Keeping bone is a never ending quest. You can loose it in one breeding and it takes several to get it back. A Doberman should never remind you of a whippet or a Rottie. Both ends of the spectrum are out of balance for the Doberman. One way to judge is to take your hand and try to circle the front leg near the top. Your fingers should not be able to wrap around and touch. Of course size of hand would also make a difference but it gives one something to visualize and do for yourself on your dogs. The more we learn and picture the better we understand the challenge breeders face.
     
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  16. Panama

    Panama Hot Topics Subscriber

    Top of the lower or upper forearm? Obviously a male would have more bone then a female, so what would you use to gauge the difference between the two?
     
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  17. Dobs4ever

    Dobs4ever Hot Topics Subscriber

    Top of the Upper arm. This is a gage Ray Carlisle gave at a UDC Breed seminar several years ago. Regardless of M or F if you have an average size hand the fingers should not touch. So in males there would be more density than females but still in a female their should be enough bone density that the fingers do not touch. The example he was using was a bitch.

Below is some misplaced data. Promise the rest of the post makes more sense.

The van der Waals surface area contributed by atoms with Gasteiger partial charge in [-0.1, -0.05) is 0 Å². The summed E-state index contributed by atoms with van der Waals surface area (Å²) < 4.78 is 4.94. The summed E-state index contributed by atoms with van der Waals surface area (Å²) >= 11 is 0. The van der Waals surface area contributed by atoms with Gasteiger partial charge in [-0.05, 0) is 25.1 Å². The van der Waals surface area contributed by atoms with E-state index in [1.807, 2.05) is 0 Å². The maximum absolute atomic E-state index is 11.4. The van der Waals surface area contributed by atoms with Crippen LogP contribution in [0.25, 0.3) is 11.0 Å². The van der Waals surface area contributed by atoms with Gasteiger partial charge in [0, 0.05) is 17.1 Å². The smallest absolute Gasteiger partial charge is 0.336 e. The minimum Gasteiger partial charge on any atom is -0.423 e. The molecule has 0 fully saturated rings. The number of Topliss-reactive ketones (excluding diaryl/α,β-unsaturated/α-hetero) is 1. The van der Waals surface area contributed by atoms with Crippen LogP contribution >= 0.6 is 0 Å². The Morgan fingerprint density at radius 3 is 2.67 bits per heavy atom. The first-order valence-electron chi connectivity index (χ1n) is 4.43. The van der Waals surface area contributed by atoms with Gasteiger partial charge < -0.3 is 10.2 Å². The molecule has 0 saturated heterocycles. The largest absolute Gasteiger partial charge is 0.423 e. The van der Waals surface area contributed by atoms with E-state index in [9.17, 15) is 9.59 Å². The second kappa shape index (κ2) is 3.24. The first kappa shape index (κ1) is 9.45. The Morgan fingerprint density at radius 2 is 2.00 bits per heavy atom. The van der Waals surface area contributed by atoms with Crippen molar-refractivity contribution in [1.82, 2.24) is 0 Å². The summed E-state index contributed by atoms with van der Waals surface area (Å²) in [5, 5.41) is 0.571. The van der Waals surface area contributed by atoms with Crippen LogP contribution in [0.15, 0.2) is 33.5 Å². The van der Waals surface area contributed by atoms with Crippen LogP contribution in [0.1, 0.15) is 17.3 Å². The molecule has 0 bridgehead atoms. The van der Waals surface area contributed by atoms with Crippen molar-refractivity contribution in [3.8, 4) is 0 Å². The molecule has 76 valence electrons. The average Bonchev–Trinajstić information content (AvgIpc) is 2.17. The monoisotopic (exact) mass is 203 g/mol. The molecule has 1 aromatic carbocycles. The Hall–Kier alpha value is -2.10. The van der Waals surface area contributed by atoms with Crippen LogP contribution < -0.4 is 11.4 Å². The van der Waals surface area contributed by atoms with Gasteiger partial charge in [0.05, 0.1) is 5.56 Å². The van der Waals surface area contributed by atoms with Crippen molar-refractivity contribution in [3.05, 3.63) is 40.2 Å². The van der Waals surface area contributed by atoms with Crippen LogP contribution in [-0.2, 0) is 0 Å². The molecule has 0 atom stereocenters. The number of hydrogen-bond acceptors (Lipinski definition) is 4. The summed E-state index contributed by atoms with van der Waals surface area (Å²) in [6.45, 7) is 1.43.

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  18. Panama

    Panama Hot Topics Subscriber

    Thank you! Of course, I had to try this on Echo. My fingers do not come together & I can actually lay a finger from my other hand in the space between my fingers around her upper arm.
     
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  19. Dobs4ever

    Dobs4ever Hot Topics Subscriber

    It is not an exact thing but to give everyone a guideline to help judge bone.
     
  20. Dobs4ever

    Dobs4ever Hot Topics Subscriber

    The gate:
    Front DP Gate.jpg